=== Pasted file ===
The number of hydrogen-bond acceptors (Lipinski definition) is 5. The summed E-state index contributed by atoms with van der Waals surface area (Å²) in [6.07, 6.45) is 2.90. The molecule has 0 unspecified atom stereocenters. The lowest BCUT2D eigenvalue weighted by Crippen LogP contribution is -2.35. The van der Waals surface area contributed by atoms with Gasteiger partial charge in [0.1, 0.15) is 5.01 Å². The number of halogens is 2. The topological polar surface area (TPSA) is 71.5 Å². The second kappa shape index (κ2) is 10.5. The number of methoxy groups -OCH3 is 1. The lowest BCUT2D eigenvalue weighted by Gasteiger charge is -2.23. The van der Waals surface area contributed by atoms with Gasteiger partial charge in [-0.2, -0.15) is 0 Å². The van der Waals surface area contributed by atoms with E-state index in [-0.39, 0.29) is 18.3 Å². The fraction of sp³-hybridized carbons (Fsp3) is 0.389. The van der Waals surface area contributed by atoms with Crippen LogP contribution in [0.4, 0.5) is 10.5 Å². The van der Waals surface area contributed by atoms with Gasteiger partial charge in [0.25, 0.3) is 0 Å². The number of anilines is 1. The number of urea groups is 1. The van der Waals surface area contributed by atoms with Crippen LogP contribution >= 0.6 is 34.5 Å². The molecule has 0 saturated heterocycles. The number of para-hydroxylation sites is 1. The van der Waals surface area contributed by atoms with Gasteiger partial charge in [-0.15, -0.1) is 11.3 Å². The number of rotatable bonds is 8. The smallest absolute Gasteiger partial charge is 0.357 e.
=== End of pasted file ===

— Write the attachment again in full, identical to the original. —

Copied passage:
The number of hydrogen-bond acceptors (Lipinski definition) is 5. The summed E-state index contributed by atoms with van der Waals surface area (Å²) in [6.07, 6.45) is 2.90. The molecule has 0 unspecified atom stereocenters. The lowest BCUT2D eigenvalue weighted by Crippen LogP contribution is -2.35. The van der Waals surface area contributed by atoms with Gasteiger partial charge in [0.1, 0.15) is 5.01 Å². The number of halogens is 2. The topological polar surface area (TPSA) is 71.5 Å². The second kappa shape index (κ2) is 10.5. The number of methoxy groups -OCH3 is 1. The lowest BCUT2D eigenvalue weighted by Gasteiger charge is -2.23. The van der Waals surface area contributed by atoms with Gasteiger partial charge in [-0.2, -0.15) is 0 Å². The van der Waals surface area contributed by atoms with E-state index in [-0.39, 0.29) is 18.3 Å². The fraction of sp³-hybridized carbons (Fsp3) is 0.389. The van der Waals surface area contributed by atoms with Crippen LogP contribution in [0.4, 0.5) is 10.5 Å². The van der Waals surface area contributed by atoms with Gasteiger partial charge in [0.25, 0.3) is 0 Å². The number of anilines is 1. The number of urea groups is 1. The van der Waals surface area contributed by atoms with Crippen LogP contribution >= 0.6 is 34.5 Å². The molecule has 0 saturated heterocycles. The number of para-hydroxylation sites is 1. The van der Waals surface area contributed by atoms with Gasteiger partial charge in [-0.15, -0.1) is 11.3 Å². The number of rotatable bonds is 8. The smallest absolute Gasteiger partial charge is 0.357 e.